With more Australians spending time inside, it may not be the best time for partying. We sat down with Dean Salakas, the Chief Party Dude at The Party People, to discuss how the outbreak is affecting his business.
Australia is currently spending the majority of its time indoors, which has severely impacted a series of retailers and businesses. The Party People is no exception, due to self-isolation. “People are just not having parties (for good reason I might add) however sales have dropped about 85 percent,” said Dean Salakas, Chief Party Dude at The Party People.
There have been a series of changes for The Party People as a result of Stage 3 closures. However, more people introduce virtual hangouts into their weekly routines, as Salakas explains. “People are having parties at home with people in their household. So the orders tend to be smaller than usual,” he says. “People are also buying products we have for parties and instead using them to have fun in isolation. We are selling arts and crafts, dress-ups, baking products and games mostly.”
As Australia adapts to these changes, so do The Party People. It’s not business as usual for this retailer, as it has had to scale back and take things one day at a time. “We have a bunch of safety measures in place, and we have had to scale back significantly more than we ever thought possible,” Salakas tells Power Retail.
“At present, for a CEO, the company strategy is being re-evaluated daily. We have to revaluate our whole short, medium and long term strategy almost daily,” he says. “Our business has been hit very hard, so we are wrestling with an environment that shifts substantially every day. Every day we have to consider, new announcements, new rules, new stimulus and on top of that we have to consider our own views on where we are headed long term with COVID-19. As such, there hasn’t been any time for us to really consider how to “invest” at present.”
As a result of the outbreak, The Party People have introduced health and safety measures to ensure maximum protection for its staff and customers. “We have a number of new procedures, and we have set things up for people to queue without being in close contact,” Salakas says. “We have sanitiser instore and request customer pay by card rather than cash.”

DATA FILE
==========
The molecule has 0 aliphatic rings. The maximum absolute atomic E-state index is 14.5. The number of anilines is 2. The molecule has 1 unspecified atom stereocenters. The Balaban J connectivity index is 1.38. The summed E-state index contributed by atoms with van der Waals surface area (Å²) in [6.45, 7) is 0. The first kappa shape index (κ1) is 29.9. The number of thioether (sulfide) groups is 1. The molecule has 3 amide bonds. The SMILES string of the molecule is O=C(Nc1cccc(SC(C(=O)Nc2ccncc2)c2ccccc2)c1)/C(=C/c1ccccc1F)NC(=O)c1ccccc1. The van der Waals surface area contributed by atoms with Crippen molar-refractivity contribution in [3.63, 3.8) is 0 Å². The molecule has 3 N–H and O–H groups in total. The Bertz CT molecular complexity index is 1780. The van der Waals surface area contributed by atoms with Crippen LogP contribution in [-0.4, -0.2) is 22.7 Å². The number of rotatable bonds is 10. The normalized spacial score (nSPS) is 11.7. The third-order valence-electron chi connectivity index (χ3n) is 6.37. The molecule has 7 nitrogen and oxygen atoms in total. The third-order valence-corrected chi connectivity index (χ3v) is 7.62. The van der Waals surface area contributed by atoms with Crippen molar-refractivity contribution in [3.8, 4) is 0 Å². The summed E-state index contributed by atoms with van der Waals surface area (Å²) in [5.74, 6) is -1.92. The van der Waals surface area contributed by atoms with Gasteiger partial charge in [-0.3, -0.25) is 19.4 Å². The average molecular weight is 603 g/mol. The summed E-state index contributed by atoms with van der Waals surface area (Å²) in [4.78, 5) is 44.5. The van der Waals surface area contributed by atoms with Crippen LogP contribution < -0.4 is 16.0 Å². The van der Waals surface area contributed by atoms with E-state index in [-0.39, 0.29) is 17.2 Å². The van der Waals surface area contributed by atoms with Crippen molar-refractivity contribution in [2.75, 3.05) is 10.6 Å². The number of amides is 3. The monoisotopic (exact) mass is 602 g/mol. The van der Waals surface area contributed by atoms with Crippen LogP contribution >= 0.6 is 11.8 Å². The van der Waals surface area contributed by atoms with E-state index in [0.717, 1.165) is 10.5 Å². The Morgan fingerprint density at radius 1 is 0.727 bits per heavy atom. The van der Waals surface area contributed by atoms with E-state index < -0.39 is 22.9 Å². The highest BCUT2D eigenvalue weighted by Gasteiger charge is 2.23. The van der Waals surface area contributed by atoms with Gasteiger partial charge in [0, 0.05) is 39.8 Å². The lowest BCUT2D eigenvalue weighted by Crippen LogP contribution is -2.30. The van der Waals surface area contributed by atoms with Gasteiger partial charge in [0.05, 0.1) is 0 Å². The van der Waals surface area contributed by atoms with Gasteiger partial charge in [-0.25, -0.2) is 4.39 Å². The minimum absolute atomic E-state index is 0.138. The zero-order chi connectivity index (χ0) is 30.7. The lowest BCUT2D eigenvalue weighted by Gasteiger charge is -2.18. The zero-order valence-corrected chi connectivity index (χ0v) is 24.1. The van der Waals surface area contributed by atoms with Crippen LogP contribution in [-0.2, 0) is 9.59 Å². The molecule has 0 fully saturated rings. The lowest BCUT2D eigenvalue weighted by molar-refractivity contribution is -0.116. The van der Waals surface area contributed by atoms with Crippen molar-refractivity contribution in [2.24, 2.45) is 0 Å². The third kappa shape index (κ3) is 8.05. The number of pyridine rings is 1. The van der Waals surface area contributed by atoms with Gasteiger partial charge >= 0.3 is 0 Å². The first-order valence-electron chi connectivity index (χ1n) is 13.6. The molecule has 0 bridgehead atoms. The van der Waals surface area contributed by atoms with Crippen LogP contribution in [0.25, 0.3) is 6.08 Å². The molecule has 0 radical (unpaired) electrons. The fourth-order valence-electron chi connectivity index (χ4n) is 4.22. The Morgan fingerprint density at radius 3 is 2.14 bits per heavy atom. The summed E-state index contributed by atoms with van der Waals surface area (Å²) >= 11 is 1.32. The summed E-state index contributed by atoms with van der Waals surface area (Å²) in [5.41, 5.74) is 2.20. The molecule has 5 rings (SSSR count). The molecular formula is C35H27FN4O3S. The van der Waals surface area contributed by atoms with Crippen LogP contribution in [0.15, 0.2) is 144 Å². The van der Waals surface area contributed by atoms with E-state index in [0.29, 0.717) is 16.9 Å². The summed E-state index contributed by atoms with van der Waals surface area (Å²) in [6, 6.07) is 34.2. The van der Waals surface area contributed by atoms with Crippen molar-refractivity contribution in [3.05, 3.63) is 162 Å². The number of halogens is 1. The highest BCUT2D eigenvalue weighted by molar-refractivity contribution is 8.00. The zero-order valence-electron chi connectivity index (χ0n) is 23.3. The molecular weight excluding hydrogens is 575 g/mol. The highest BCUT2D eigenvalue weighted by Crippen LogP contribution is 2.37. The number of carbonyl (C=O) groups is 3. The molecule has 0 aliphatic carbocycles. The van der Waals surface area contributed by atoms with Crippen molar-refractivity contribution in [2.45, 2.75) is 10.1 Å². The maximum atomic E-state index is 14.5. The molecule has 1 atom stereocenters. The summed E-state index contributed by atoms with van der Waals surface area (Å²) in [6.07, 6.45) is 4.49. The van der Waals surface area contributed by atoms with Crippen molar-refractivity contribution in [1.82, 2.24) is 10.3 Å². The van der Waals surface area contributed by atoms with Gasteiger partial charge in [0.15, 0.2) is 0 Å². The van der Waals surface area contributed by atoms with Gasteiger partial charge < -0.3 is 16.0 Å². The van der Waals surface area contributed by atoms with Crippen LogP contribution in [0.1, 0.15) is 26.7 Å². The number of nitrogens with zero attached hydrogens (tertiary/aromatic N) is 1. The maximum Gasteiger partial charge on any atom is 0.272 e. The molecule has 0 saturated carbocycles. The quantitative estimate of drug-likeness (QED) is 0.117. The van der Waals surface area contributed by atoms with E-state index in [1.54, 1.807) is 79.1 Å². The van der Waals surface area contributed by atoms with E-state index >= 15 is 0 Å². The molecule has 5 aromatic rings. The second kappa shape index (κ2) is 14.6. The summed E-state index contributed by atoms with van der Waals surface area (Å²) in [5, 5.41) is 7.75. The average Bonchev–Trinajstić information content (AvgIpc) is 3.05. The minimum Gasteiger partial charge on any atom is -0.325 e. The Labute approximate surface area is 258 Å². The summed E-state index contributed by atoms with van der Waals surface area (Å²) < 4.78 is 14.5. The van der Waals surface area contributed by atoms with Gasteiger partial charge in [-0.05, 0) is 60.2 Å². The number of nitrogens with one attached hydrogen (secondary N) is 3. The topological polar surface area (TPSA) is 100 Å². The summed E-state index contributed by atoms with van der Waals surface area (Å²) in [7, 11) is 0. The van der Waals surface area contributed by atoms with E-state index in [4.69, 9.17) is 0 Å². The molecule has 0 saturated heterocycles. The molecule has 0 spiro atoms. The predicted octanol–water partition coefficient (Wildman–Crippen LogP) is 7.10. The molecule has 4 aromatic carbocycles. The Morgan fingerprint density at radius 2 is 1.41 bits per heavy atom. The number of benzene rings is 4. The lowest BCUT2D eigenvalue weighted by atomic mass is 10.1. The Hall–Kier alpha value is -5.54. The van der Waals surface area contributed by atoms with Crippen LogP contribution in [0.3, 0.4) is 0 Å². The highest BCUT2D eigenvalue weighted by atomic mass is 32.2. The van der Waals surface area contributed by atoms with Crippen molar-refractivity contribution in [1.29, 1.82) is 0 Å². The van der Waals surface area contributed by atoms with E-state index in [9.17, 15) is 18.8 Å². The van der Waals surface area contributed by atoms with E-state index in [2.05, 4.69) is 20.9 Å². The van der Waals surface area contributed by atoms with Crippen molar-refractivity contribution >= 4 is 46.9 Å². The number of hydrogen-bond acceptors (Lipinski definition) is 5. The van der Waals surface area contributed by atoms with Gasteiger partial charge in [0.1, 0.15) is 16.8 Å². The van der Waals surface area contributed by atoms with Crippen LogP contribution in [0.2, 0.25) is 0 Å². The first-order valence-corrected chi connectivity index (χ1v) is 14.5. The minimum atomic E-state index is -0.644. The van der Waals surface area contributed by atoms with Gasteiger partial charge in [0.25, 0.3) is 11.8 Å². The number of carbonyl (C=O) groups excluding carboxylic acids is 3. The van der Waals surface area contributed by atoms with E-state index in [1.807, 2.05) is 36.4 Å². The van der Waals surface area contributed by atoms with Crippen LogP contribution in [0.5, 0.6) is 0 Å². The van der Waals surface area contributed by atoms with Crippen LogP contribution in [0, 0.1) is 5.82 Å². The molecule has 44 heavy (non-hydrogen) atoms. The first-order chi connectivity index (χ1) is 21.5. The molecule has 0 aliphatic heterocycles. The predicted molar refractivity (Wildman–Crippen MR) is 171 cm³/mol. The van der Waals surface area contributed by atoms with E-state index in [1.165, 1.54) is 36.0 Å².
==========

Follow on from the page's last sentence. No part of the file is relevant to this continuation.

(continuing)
Throughout the store, The PartyPeople have adapted to recent changes and set up survival packages for customers. “What we have done is set up a “coronavirus survival” section on our site which has things to do at home like arts and crafts, dress-ups, baking products and games as well as safety items like masks and hand sanitiser,” he explains. “The hand sanitiser is currently our best selling product as we have been fortunate to have some good relationships that mean we have always been in stock of at least 1 line of sanitiser.”
So, what’s essential for Dean Salakas and The Party People? Its people. “It might be embarrassing to say that, but our focus has been on safety of our team, financial sustainability and helping our customers have parties and celebrate their occasions as best as possible without guests,” Salakas says. “We feel we have a responsibility to focus on mental health while people are isolated, and that’s where you might see some more focus from us over the coming weeks.”
As staying inside has forced people to commit to online shopping, Salakas believes that the trend isn’t going anywhere anytime soon. “In the past, I have constantly said when speaking or writing how ‘online is only 9 percent of all retail sales and while over 80 percent of purchases start online, most are finished in a physical store, so bricks and mortar is king for the foreseeable future’,” he says. “Some have suggested that faster internet will result in online sales growing exponentially but if going from 3G to 4G didn’t have a dramatic impact (we have seen online retail compared to bricks are mortar grow at 1 percent per year for the last five years), I can’t see how 4G to 5G wouldn’t have a smaller impact. So I was of the view that online retail will not be bigger than bricks and mortar retail for the foreseeable future.”
As the outbreak dwindles, Salakas believe that the online boom will continue, as customers become accustomed to the environment. “I think COVID-19 has forced people to shop online that might have wanted to shop instore and many of them will become very accustomed to it over the next few months, so I feel that when we come out of isolation, we are going to see that “9 percent” spike significantly,” he explains. “So I stand corrected, I think COVID-19 will have a massive effect on retail growth online vs bricks and mortar. What it will be, time will tell.”
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